NC State Team Wins BASF Plant Science Competition
Winning team of a plant scientist and two electrical engineers identifies new technology to detect biotic plant health stress
July 30, 2018 Charles Hall
A cross-pollination between electrical engineers and plant scientists at NC State proved itself as BASF Corporation selected a graduate student team from North Carolina State University as the winner of its fourth annual North American Science Competition.
The team was selected from 13 teams from the US and Canada that submitted projects to the competition. The winning team members, Dr. Nasie Constantino (CALS), Marzana Mantasha Mahmud (ECE) and Chunkyun Seok (ECE), each received a $1,000 cash award. The task of this year’s competition was to develop solutions to identify plant responses to stress.
By the time crops show physical symptoms that they’ve been attacked by insects, plant pathogens or other stressors, it is often too late.
Working together, the two engineers and plant science researcher created a tiny array of sensors coated with polymers that can detect the unique bouquet of volatile organic compounds, or VOCs, that plants emit in response to different stressors. VOCs activate the plant’s molecular defense systems, attract beneficial insects and warn surrounding plants of an impending attack.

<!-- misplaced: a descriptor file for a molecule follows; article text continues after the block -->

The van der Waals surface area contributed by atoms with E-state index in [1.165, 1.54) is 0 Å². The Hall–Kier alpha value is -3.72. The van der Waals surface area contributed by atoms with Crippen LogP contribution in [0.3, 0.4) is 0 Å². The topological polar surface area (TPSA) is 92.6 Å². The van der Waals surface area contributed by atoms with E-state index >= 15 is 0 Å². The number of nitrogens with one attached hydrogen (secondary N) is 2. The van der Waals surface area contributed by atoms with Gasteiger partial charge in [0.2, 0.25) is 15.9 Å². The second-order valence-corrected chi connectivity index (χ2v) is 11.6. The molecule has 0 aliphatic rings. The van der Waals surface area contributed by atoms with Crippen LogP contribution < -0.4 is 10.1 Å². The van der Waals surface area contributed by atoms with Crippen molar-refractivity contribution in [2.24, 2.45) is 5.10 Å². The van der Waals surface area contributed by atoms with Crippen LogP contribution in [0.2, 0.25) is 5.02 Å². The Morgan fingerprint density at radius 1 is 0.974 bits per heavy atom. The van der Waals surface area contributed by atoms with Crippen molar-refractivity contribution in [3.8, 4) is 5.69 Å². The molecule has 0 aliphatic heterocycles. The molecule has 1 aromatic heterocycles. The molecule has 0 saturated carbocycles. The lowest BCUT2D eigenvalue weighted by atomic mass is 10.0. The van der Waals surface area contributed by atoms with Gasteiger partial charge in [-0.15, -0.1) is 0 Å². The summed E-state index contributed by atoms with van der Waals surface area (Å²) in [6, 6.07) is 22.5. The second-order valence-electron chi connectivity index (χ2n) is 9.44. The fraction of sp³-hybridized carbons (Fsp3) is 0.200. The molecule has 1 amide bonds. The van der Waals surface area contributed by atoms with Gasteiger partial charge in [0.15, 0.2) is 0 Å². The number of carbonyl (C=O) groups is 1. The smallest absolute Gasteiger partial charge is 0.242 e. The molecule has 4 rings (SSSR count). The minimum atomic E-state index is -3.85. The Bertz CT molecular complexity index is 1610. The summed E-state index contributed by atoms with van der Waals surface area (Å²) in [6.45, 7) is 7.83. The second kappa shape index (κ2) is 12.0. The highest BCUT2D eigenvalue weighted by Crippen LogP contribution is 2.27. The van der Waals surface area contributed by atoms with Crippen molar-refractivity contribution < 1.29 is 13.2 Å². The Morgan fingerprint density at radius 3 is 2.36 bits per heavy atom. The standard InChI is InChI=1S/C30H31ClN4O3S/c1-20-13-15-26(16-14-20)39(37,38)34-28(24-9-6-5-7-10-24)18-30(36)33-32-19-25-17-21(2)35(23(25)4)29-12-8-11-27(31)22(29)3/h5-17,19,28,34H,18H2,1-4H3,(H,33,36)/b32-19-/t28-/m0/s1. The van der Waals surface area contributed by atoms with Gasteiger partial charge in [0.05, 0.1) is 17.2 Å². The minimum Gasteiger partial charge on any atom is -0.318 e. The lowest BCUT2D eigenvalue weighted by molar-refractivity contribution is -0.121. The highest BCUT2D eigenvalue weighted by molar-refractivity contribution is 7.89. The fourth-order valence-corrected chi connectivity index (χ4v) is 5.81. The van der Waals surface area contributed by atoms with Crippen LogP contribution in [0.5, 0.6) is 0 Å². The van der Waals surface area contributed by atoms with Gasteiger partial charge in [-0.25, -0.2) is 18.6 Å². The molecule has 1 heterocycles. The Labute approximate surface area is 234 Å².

“We are continually trying to find ways to equip our customers with the tools they need to get ahead of plant health issues,” said Luke Bozeman, BASF Director, Research and Development, U.S. Crop Protection, headquartered in the Research Triangle Park. “This competition provided a unique opportunity for young academic researchers to work in teams to help identify solutions to a real global plant health concern.”
With multiple factors affecting a plant’s ability to grow to maturity, the team’s sensor technology could allow for a timely and targeted response which ultimately helps improve a farmer’s ability to produce healthier and more robust crops.
The team successfully created a quarter-sized sensor that could immediately detect the VOCs emitted by corn plants when wounded or attacked by an insect. To further their research and refine the sensor array, the team has received additional funding from BASF.
“With the cash prize and mentorship from BASF scientists, we can further our research now,” said engineer Marzana Mantasha Mahmud. “As electrical engineers, we are so excited that we can contribute to this project. It’s a whole different field of study for us.”